Active PFC and passive PFC
There are two technologies have been developed: active PFC and passive PFC for improving the load availability of input energy AC 220V.
Both reactive and active power correspond to real energy. In other words, ATX power supplies, whether or not they use PFC technology, have nothing to do with how much power the ATX power supplies can save. Because the real source of energy is the loss of the circuit itself (such as heat loss) and load consumption. Some of the power billboards that boast of PFC's power savings are sheer gimmicks.
The use of active PFC not only does not save power, but also increases the loss of the overall circuit of the ATX power supply as the active PFC circuit element increases, which is actually more expensive (the user needs to pay more electricity). However, the use of active PFC to pay additional electricity costs to the power grid has an important significance, it can effectively ensure that the power grid provided by the AC 220V does not reduce the quality of the power supply due to this ATX access. In a word, no matter what kind of PFC, is adopted, it cannot save power, but PFC can improve the process of energy conversion, make it more effective, and eliminate the negative impact of ATX power supply on the power grid itself.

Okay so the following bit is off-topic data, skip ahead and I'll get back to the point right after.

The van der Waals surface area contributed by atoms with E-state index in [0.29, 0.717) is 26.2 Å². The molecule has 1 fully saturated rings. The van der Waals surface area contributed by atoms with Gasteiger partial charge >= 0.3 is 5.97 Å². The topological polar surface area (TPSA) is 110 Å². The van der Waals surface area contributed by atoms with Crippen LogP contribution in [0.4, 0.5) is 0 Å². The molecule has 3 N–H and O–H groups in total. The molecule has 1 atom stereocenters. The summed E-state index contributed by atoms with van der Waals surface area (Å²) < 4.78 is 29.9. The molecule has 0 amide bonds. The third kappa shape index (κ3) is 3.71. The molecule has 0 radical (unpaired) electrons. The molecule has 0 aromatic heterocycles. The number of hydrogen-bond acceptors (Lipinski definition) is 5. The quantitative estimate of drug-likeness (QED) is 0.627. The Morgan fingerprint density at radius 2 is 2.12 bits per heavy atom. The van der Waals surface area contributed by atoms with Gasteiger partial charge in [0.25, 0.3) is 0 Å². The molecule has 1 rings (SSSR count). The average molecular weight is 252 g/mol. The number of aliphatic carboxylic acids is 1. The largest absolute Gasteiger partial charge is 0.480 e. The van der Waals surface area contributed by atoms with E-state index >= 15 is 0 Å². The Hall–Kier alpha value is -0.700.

The power factors
The ratio of active power to apparent power is the power factor.
When a passive PFC is designed, the power factor of the ATX power supply is 0.70-0.80. When an active PFC is designed, the power factor of the ATX power supply can typically reach or exceed 0.98.
This article is from Allicdata Electronics Limited.